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The Economic Growth Impact of Hurricanes: Evidence from US Coastal counties

  • Eric Strobl

    (Department of Economics, Ecole Polytechnique - Polytechnique - X - CNRS)

We estimate for the first time the impact of hurricane strikes on local economic growth rates and how this is reflected in more aggregate growth patterns. To this end we assemble a panel data set of US coastal counties' growth rates and construct a novel hurricane destruction index that is based on a monetary loss equation, local wind speed estimates derived from a physical wind field model, and local exposure characteristics. Our econometric results suggest that in response to a hurricane strike a county's annual economic growth rate will initially fall by 0.8, but then partially recover by 0.2 percentage points. While the pattern is qualitatively similar at the state level, the net effect over the long term is negligible. Hurricane strikes do not appear to be economically important enough to be reflected in national economic growth rates.

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Paper provided by HAL in its series Working Papers with number hal-00392382.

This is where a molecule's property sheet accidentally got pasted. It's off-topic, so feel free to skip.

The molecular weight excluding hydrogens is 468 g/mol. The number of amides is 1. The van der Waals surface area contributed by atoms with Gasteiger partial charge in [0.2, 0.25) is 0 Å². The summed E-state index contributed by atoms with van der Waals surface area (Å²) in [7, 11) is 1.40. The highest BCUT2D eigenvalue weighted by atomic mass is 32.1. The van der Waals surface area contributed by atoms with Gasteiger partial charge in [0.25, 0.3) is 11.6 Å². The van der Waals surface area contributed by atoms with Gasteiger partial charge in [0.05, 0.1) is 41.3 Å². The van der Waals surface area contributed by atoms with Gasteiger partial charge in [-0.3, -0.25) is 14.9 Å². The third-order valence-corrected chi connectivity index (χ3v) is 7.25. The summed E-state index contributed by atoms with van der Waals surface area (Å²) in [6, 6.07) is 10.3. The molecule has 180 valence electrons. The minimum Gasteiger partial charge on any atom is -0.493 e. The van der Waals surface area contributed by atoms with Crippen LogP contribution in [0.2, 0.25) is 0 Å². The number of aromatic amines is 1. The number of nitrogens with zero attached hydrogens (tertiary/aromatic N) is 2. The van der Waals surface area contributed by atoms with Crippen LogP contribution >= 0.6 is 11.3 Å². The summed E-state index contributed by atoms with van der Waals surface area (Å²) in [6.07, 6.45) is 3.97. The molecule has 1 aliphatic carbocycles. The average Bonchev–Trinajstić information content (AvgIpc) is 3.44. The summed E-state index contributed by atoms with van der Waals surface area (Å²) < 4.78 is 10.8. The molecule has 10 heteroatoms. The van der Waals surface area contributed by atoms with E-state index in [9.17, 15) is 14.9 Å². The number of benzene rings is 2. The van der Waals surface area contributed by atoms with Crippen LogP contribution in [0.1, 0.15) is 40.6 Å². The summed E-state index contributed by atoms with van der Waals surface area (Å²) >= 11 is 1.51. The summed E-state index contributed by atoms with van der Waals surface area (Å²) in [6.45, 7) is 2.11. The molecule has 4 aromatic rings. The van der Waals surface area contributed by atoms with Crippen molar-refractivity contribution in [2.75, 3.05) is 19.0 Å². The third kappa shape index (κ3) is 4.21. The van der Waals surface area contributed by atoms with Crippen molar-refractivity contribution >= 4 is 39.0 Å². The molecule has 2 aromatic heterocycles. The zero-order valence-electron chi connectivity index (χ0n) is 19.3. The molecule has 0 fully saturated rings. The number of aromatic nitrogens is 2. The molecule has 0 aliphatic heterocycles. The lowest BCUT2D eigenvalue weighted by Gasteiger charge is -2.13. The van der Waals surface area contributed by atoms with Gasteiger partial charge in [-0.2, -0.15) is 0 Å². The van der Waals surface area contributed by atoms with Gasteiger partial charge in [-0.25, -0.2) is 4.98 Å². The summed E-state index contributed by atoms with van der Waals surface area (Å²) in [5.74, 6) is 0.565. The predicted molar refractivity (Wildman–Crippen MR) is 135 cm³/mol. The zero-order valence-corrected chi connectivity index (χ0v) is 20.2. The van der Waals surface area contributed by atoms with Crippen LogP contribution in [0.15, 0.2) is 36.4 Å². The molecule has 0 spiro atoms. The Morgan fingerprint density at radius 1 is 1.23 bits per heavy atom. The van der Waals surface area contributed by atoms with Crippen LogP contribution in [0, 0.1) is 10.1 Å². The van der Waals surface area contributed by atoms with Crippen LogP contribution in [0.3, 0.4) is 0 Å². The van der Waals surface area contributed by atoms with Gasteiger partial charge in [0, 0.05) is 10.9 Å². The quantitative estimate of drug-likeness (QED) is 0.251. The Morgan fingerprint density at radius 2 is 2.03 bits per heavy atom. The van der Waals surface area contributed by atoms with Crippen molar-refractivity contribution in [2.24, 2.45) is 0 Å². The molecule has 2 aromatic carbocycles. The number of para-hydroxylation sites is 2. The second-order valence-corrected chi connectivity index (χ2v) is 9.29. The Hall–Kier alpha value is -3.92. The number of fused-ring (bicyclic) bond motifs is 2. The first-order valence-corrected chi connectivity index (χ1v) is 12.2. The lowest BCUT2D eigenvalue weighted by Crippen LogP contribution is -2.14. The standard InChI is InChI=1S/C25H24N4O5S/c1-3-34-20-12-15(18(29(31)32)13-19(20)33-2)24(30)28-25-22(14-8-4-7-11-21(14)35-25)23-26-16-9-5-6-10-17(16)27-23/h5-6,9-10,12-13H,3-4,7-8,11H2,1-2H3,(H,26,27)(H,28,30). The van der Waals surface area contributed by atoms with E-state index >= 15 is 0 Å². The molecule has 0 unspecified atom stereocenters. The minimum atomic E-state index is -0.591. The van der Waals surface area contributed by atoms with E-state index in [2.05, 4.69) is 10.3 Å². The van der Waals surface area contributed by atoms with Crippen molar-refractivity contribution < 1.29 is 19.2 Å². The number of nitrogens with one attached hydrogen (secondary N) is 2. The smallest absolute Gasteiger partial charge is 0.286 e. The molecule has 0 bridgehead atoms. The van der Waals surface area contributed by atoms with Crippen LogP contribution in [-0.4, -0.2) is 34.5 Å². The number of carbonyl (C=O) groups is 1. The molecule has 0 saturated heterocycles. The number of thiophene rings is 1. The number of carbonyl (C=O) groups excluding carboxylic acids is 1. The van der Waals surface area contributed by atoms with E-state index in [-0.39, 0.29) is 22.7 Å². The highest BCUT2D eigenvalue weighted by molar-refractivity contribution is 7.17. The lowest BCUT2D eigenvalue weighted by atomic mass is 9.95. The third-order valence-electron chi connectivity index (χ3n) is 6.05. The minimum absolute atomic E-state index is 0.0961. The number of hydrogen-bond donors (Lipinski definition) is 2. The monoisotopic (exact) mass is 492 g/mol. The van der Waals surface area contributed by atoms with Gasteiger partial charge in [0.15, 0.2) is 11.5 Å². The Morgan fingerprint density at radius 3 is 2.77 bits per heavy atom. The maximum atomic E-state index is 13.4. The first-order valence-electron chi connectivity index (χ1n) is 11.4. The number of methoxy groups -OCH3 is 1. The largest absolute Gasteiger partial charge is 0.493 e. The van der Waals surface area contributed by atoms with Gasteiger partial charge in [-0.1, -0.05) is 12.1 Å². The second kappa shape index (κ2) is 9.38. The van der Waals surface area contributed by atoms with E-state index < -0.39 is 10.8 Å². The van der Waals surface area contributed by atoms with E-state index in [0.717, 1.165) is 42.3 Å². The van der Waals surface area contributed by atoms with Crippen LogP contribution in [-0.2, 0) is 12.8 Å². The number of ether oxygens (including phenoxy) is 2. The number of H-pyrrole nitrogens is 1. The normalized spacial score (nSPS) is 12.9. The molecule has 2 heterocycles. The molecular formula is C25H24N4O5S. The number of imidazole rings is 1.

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Date of creation: 07 Jun 2009
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Handle: RePEc:hal:wpaper:hal-00392382
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  1. Conley, T. G., 1999. "GMM estimation with cross sectional dependence," Journal of Econometrics, Elsevier, vol. 92(1), pages 1-45, September.
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  3. Rappaport, Jordan & Sachs, Jeffrey D, 2003. " The United States as a Coastal Nation," Journal of Economic Growth, Springer, vol. 8(1), pages 5-46, March.
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  14. Matthew E. Kahn, 2005. "The Death Toll from Natural Disasters: The Role of Income, Geography, and Institutions," The Review of Economics and Statistics, MIT Press, vol. 87(2), pages 271-284, May.
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